Guest contributor Caitlin Scuderi, a Ph.D candidate in the Department of Political Science at Rutgers University, New Brunswick, NJ, USA, is a former Boren Fellow who has conducted extensive research in Turkey.
|Banners of demonstrators in Taksim Square|
The same morning construction crews moved into the park, environmental activists from around the city converged on Gezi Park – some of the last green space in a quickly developing city. On Thursday, May 30, police raided the protestors at dawn and two days later, protests erupted in major cities across Turkey in solidarity. Police have responded with teargas and water cannons.
Protests against environmental degradation, urbanization, and pedestrianization are a hallmark of developing and growing cities throughout the world. The question then is, what makes the protests that began in Gezi Park and spread throughout Turkey different?
|A wounded demonstrator|
The AKP has been in power since 2002 and in the 11 years that have passed, the party under the leadership of Erdogan has become increasingly more overt in its prescription of adherence to Islamic mores and directives. In early 2011, the AKP government placed controversial restrictions on alcohol and alcohol-related advertising. This move was promptly labeled as a nod to Islam by secularists in Turkey.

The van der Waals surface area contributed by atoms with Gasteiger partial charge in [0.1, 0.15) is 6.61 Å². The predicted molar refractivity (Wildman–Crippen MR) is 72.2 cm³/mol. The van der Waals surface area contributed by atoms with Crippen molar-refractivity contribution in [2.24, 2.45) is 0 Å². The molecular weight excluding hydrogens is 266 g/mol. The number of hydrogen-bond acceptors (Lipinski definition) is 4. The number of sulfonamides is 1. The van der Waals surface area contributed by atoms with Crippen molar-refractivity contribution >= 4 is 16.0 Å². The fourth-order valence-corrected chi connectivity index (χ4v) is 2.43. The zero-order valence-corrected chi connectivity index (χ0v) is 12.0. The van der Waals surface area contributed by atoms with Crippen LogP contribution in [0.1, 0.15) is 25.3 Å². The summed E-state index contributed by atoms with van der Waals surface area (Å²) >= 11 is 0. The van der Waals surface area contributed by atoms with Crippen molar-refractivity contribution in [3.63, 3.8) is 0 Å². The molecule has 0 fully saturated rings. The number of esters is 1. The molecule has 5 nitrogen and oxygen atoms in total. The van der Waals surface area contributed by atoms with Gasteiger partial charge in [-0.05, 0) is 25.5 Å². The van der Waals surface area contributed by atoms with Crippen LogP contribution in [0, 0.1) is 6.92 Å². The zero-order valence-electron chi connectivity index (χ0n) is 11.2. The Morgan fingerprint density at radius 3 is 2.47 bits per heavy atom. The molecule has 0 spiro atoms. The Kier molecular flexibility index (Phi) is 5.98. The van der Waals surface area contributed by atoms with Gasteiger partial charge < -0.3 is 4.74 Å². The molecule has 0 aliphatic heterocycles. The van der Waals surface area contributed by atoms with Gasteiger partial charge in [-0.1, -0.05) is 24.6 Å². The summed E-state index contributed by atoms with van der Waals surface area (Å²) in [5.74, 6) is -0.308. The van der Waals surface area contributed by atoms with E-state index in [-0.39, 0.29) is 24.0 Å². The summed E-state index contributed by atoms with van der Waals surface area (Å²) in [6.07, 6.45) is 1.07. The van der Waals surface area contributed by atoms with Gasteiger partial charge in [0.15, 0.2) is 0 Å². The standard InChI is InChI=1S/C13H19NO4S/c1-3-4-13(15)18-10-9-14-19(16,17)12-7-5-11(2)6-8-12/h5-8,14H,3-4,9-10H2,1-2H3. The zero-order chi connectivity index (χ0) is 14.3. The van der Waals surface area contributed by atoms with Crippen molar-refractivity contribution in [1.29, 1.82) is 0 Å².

While the AKP has fervently denied any hidden agendas relating to the implementation of Sharia Law throughout the country, secularists have pointed to the details of the party’s plans as evidence of their ‘real’ agenda. For instance, just prior to the 2011 round of alcohol restrictions, the government increased a special tax on alcohol by 30 percent – making Turkey one of the world’s most expensive countries for alcohol. Importantly, this increased the price of raki, an anise-flavored drink widely consumed throughout Turkey, to about 35 USD per liter. Raki is associated with Mustafa Kemal Ataturk and it is a widely held belief that he enjoyed the drink frequently. In this way, an attack on alcohol – and specifically on raki – is considered an attack on Ataturk, the man attributed with the founding of the cosmopolitan and secular Turkish state.
|Barricades in Taksim Square|
In order to even build the military barracks, the historic Ataturk Cultural Center must be demolished. In the same way that levying a tax on raki and rebuilding the barracks reaffirms some secularists’ ideas that the AKP government has a hidden agenda, demolishing a center with Ataturk’s name sends a message that the AKP government envisions an identity for Turkey different from that of its founders.
Last, secularists and Turks concerned with the state of democracy in general have voiced their discontent with the government’s choice of Kalyon Group as the project’s main contractor. Kalyon Group’s close ties with the AKP government raise questions of transparency and corruption within the government (this isn’t the only time the AKP’s transparency has been question, however. The 2008 1.1 billion USD acquisition of Turkuvas Media Group by Calik Group raised eyebrows: Calik’s chairman and CEO is Erdogan’s son-in-law).
|Makeshift hospital for wounded demonstrators|